Gul Rahim fled Afghanistan last August, waited five months at a US military base and finally found a home in St. Paul for his family of 13.
Six months after arriving in Minnesota, he faces expulsion.
“We fought for America for 20 years in Afghanistan,” said Rahim, who served in the Afghan National Security Forces, the military under the country’s former government. “I lost my home, my life and all my hopes and aspirations. Then I came here. The US government shouldn’t leave me alone.”
Rahim, 36, recently spoke through an interpreter at the two-story, seven-bedroom family home. His eldest is 17 years old and his youngest 14 months. He has a baby on the way.
The federal government prepaid Rahim’s rent for the first six months as part of a typical resettlement protocol for Afghans who fled the Taliban takeover of their country in 2021. But by August, he will need to show proof of income and take charge of the payments.
Rahim hasn’t found a job because he doesn’t speak English and doesn’t know how to find or apply for a job in the United States.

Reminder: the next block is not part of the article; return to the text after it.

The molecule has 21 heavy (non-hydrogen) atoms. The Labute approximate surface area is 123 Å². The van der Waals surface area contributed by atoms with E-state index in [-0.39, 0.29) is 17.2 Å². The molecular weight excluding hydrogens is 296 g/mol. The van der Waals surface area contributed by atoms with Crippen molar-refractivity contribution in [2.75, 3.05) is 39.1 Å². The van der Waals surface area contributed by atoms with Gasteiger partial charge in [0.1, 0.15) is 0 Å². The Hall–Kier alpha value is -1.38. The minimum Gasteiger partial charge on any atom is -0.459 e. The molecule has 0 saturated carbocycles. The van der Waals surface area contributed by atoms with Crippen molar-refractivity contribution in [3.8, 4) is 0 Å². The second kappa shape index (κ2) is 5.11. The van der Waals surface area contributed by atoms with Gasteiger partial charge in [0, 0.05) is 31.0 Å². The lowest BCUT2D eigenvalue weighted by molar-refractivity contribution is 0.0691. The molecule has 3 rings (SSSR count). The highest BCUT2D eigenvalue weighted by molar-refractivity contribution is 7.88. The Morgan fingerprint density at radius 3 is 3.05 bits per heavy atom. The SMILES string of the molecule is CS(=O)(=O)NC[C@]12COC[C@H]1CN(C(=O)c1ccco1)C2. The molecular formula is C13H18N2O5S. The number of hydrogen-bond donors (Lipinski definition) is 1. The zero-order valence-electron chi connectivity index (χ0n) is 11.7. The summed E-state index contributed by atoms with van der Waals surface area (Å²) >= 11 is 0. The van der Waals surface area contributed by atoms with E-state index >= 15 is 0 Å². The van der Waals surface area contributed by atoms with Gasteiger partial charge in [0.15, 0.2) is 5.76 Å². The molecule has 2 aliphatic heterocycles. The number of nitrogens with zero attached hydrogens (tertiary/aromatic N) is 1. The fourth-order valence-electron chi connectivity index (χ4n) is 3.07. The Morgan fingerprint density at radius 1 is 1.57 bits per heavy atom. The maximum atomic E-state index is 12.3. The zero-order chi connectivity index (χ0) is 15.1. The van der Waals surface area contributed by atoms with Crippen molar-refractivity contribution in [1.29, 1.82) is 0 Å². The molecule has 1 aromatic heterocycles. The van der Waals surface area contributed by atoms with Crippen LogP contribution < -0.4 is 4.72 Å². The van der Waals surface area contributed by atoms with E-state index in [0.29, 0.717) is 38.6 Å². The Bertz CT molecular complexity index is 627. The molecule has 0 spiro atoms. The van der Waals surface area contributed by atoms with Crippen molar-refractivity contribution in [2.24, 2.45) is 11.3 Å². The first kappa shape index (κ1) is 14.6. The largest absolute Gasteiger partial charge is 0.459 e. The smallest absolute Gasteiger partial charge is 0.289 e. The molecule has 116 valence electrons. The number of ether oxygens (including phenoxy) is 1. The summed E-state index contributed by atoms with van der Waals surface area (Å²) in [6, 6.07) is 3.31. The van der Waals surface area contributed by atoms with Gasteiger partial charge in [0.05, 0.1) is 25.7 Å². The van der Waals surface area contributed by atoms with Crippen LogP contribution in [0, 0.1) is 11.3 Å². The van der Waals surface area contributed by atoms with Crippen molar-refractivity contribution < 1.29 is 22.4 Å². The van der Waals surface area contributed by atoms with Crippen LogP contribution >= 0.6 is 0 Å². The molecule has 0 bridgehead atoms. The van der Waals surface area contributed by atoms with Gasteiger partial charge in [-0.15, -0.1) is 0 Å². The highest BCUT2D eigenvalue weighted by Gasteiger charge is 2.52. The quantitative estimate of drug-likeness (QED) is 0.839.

The state of Minnesota has welcomed more than 1,200 Afghans since last August. But this sense of welcome has turned into stress and frustration for some refugees and the community members who defend them. Nearly 600 Afghan families face what supporters call a housing crisis in the Twin Cities, exacerbated by rising rents.
“We predicted that this housing crisis was going to happen after six months,” said Amina Baha, chief operating officer of the Afghan Cultural Society of Minnesota. “These people don’t have jobs. Most of them don’t know how to take the bus. They face so many problems.”
The company began as a community organization for new Afghans in Minnesota, but quickly assumed an advocacy role for Afghans struggling to find work, use public transportation, pay rent, and navigate the school system.
Baha works with landlords to house Afghan tenants. While some landlords have agreed to extend leases with advance payment of rent to give refugees time to find jobs, Baha said this is not viable.